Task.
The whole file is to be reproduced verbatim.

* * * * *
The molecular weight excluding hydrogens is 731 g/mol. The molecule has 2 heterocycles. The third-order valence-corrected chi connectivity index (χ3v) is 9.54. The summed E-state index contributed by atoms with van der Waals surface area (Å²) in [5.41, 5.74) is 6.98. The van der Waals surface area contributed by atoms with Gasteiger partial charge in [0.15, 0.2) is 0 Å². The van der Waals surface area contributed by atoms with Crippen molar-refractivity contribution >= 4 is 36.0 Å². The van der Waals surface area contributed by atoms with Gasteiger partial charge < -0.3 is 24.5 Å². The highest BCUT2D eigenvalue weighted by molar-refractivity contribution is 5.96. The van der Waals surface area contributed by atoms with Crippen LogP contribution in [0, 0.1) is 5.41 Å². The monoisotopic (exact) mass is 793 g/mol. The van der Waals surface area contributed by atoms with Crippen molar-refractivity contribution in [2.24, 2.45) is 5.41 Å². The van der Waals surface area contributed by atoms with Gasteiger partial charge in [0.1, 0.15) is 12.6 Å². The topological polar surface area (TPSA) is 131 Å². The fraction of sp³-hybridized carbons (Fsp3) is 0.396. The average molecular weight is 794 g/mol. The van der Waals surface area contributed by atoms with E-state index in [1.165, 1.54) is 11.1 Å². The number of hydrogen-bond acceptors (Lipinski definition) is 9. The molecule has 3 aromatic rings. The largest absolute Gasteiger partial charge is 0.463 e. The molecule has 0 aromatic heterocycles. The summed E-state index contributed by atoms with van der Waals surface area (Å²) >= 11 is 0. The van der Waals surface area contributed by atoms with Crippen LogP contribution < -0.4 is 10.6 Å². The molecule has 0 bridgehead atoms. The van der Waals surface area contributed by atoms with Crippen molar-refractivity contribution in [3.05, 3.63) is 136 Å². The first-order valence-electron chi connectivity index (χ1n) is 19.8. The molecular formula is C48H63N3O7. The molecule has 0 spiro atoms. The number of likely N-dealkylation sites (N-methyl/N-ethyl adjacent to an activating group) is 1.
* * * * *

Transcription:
The molecular weight excluding hydrogens is 731 g/mol. The molecule has 2 heterocycles. The third-order valence-corrected chi connectivity index (χ3v) is 9.54. The summed E-state index contributed by atoms with van der Waals surface area (Å²) in [5.41, 5.74) is 6.98. The van der Waals surface area contributed by atoms with Gasteiger partial charge in [0.15, 0.2) is 0 Å². The van der Waals surface area contributed by atoms with Crippen molar-refractivity contribution >= 4 is 36.0 Å². The van der Waals surface area contributed by atoms with Gasteiger partial charge < -0.3 is 24.5 Å². The highest BCUT2D eigenvalue weighted by molar-refractivity contribution is 5.96. The van der Waals surface area contributed by atoms with Crippen LogP contribution in [0, 0.1) is 5.41 Å². The monoisotopic (exact) mass is 793 g/mol. The van der Waals surface area contributed by atoms with Crippen molar-refractivity contribution in [2.24, 2.45) is 5.41 Å². The van der Waals surface area contributed by atoms with Gasteiger partial charge in [0.1, 0.15) is 12.6 Å². The topological polar surface area (TPSA) is 131 Å². The fraction of sp³-hybridized carbons (Fsp3) is 0.396. The average molecular weight is 794 g/mol. The van der Waals surface area contributed by atoms with E-state index in [1.165, 1.54) is 11.1 Å². The number of hydrogen-bond acceptors (Lipinski definition) is 9. The molecule has 3 aromatic rings. The largest absolute Gasteiger partial charge is 0.463 e. The molecule has 0 aromatic heterocycles. The summed E-state index contributed by atoms with van der Waals surface area (Å²) >= 11 is 0. The van der Waals surface area contributed by atoms with Crippen LogP contribution < -0.4 is 10.6 Å². The molecule has 0 bridgehead atoms. The van der Waals surface area contributed by atoms with Crippen molar-refractivity contribution in [3.05, 3.63) is 136 Å². The first-order valence-electron chi connectivity index (χ1n) is 19.8. The molecular formula is C48H63N3O7. The molecule has 0 spiro atoms. The number of likely N-dealkylation sites (N-methyl/N-ethyl adjacent to an activating group) is 1.